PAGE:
The Cubed Advisory blogging team is back from a break in Europe, spent largely wondering when will London start air conditioning buildings and when will Spain start sharing the really good anchovies and olives with the rest of the world by way of an export market.
We did have time to ponder another issue while in London- ground leases.
Although not unheard of in NYC, ground leases are still the exception and not the rule. They typically appear under the occasional piece of commercial real estate
and are usually shied away from in the residential realm as they make unit financing a bit more difficult. Large scale ground leases have mostly been limited to infrastructure infill. MTAs ground lease of the Hudson Yards
to Related is one example, coming in at around 40+ acres. The land above the rail yard feeding Grand Central is another. Turned from a railcut to prime NYC realestate in the early 20th century, there are still some buildings on Park Avenue whose fee simple owners are the heirs and successors of the original NY Central and Hudson Railroad.
Ground leases in London are another issue.
company is a privately held international real estate firm with large ground lease holdings in central London. How large is large? Try 300 acres.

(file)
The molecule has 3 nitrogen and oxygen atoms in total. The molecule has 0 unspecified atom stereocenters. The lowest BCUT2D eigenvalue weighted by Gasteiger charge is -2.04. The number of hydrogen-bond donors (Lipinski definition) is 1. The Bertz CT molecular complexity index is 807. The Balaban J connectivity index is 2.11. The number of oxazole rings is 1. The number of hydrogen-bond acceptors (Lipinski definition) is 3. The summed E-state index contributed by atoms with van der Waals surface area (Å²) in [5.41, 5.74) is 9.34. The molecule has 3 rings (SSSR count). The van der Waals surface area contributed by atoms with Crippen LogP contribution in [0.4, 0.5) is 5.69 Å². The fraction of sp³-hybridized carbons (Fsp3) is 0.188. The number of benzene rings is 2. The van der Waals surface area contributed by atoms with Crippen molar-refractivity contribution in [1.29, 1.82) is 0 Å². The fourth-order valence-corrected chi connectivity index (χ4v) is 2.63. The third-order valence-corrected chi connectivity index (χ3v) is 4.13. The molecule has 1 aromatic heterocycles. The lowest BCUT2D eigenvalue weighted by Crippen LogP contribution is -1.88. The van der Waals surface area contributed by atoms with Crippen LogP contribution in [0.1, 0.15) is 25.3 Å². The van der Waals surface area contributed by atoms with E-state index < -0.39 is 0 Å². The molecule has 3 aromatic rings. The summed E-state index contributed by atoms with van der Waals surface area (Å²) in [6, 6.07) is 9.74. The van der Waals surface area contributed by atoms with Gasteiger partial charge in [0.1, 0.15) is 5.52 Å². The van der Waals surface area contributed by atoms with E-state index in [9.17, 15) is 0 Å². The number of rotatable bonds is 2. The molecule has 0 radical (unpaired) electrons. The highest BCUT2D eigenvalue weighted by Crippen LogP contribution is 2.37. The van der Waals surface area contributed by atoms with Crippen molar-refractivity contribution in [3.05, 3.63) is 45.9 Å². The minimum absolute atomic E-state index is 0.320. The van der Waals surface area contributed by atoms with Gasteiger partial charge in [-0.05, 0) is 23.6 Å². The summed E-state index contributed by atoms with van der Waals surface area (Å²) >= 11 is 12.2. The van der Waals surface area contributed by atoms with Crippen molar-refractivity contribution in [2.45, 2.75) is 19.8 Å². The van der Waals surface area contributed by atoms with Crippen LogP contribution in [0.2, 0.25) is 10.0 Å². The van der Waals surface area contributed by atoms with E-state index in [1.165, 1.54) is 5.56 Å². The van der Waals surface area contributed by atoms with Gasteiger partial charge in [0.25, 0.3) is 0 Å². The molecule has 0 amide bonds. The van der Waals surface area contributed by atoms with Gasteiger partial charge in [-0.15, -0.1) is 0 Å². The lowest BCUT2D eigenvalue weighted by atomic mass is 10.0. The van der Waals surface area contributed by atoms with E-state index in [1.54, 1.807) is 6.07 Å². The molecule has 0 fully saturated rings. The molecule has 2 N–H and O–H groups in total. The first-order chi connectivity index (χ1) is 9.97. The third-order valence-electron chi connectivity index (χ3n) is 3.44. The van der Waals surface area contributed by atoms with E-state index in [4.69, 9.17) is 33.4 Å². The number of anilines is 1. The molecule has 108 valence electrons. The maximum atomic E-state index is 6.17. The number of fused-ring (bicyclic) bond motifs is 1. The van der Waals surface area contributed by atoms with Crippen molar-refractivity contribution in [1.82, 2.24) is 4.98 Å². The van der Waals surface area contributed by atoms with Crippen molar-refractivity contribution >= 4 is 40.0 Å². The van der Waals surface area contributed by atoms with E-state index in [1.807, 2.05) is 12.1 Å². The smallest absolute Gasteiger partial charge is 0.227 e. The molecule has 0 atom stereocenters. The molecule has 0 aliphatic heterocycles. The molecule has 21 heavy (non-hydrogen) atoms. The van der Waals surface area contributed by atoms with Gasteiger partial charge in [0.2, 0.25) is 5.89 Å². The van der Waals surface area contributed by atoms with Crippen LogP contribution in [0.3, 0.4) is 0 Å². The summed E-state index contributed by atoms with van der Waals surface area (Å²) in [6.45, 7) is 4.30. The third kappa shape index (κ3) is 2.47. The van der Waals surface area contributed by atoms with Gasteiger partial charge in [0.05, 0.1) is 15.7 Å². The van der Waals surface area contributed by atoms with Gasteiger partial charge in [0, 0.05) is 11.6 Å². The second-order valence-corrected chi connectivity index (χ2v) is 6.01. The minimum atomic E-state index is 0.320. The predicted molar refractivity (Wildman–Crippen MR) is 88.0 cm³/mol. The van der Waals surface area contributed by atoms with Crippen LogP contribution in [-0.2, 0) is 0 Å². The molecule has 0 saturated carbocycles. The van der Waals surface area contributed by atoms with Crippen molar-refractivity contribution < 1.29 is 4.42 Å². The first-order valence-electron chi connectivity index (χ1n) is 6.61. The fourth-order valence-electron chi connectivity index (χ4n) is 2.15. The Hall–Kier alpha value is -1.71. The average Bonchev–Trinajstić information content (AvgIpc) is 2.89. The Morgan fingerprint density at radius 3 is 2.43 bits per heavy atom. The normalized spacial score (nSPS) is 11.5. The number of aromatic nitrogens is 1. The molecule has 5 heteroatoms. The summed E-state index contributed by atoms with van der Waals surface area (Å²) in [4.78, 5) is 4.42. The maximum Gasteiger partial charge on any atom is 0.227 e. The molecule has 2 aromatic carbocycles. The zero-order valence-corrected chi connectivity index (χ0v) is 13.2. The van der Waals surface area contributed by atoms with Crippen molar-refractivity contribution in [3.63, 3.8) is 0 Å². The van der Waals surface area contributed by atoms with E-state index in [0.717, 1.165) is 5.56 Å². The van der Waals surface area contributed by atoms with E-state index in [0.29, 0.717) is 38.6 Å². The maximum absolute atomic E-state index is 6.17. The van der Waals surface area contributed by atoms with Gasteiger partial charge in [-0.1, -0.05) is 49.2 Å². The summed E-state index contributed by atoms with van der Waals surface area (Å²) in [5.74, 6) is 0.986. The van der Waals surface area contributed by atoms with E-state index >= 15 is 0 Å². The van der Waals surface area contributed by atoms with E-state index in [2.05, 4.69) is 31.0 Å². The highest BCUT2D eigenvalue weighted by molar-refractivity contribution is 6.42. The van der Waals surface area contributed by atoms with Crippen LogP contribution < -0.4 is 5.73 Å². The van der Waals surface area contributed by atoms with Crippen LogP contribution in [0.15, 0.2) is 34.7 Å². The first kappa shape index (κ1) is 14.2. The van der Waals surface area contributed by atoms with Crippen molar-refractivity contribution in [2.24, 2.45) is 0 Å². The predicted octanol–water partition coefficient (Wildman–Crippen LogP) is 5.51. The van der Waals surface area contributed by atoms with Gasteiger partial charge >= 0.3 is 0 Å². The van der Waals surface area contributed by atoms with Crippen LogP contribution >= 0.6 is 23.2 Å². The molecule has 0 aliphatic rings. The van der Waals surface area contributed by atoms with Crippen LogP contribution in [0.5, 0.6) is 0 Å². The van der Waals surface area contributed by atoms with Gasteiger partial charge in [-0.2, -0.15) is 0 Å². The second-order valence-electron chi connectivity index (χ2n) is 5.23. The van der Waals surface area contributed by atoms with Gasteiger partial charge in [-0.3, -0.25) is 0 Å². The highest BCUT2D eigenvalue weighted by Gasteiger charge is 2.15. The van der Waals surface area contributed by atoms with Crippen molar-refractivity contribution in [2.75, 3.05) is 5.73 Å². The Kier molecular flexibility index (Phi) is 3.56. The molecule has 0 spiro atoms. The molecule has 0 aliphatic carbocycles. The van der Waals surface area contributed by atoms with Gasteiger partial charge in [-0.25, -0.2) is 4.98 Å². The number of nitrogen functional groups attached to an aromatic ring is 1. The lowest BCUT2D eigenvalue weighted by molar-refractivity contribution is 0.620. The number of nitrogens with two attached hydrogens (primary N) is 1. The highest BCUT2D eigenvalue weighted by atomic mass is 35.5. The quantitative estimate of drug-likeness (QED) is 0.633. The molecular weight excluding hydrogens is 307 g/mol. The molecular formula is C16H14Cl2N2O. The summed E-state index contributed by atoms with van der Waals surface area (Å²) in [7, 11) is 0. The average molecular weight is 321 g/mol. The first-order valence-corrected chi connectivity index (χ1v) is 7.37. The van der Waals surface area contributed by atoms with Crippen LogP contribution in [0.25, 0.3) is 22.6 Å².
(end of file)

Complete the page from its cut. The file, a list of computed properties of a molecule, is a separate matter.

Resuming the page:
Those 300 acres comprise the high rent area of Mayfair and very high rent, diplomatic area known as Belgravia. This is not land that, like NYC was part of a swath of infrastructure... it is hereditary land, landed gentry land. Specifically, it is the Duke of Westminster's land acquired as part of the dowry of a 12 year old bride in 1677. It was apparently swampy meadows back then, but it has never been a railyard.
To add some NYC perspective to this kind of largely tax free (thats a whole other story) land holding, here is a map of the properties in London:
And what it would look like if it were in NYC:
Thats everything south of City Hall. World Trade Center, World Financial Center, Wall Street, Battery Park, most of the South Street Seaport and all of FiDi. All of it.
Ahhhh travel... and real estate. Now, where can I get more of those Spanish anchovies?
Labels: FiDi, ground lease, London, NYC